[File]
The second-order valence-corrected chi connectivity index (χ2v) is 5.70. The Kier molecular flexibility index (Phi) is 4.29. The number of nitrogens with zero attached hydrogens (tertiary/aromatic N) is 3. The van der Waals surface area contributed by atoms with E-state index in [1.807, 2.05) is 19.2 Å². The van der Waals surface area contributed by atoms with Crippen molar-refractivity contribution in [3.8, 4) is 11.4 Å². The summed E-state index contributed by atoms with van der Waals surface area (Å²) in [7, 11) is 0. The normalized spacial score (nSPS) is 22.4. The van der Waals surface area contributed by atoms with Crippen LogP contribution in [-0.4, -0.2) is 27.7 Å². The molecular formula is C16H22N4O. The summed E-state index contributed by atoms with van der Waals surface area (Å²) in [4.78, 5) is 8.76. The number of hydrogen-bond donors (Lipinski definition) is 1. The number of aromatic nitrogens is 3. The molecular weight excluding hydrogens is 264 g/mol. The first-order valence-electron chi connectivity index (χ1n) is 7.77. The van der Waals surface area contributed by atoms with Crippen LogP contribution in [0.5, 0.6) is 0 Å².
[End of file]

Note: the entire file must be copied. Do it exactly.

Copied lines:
The second-order valence-corrected chi connectivity index (χ2v) is 5.70. The Kier molecular flexibility index (Phi) is 4.29. The number of nitrogens with zero attached hydrogens (tertiary/aromatic N) is 3. The van der Waals surface area contributed by atoms with E-state index in [1.807, 2.05) is 19.2 Å². The van der Waals surface area contributed by atoms with Crippen molar-refractivity contribution in [3.8, 4) is 11.4 Å². The summed E-state index contributed by atoms with van der Waals surface area (Å²) in [7, 11) is 0. The normalized spacial score (nSPS) is 22.4. The van der Waals surface area contributed by atoms with Crippen LogP contribution in [-0.4, -0.2) is 27.7 Å². The molecular formula is C16H22N4O. The summed E-state index contributed by atoms with van der Waals surface area (Å²) in [4.78, 5) is 8.76. The number of hydrogen-bond donors (Lipinski definition) is 1. The number of aromatic nitrogens is 3. The molecular weight excluding hydrogens is 264 g/mol. The first-order valence-electron chi connectivity index (χ1n) is 7.77. The van der Waals surface area contributed by atoms with Crippen LogP contribution in [0.5, 0.6) is 0 Å².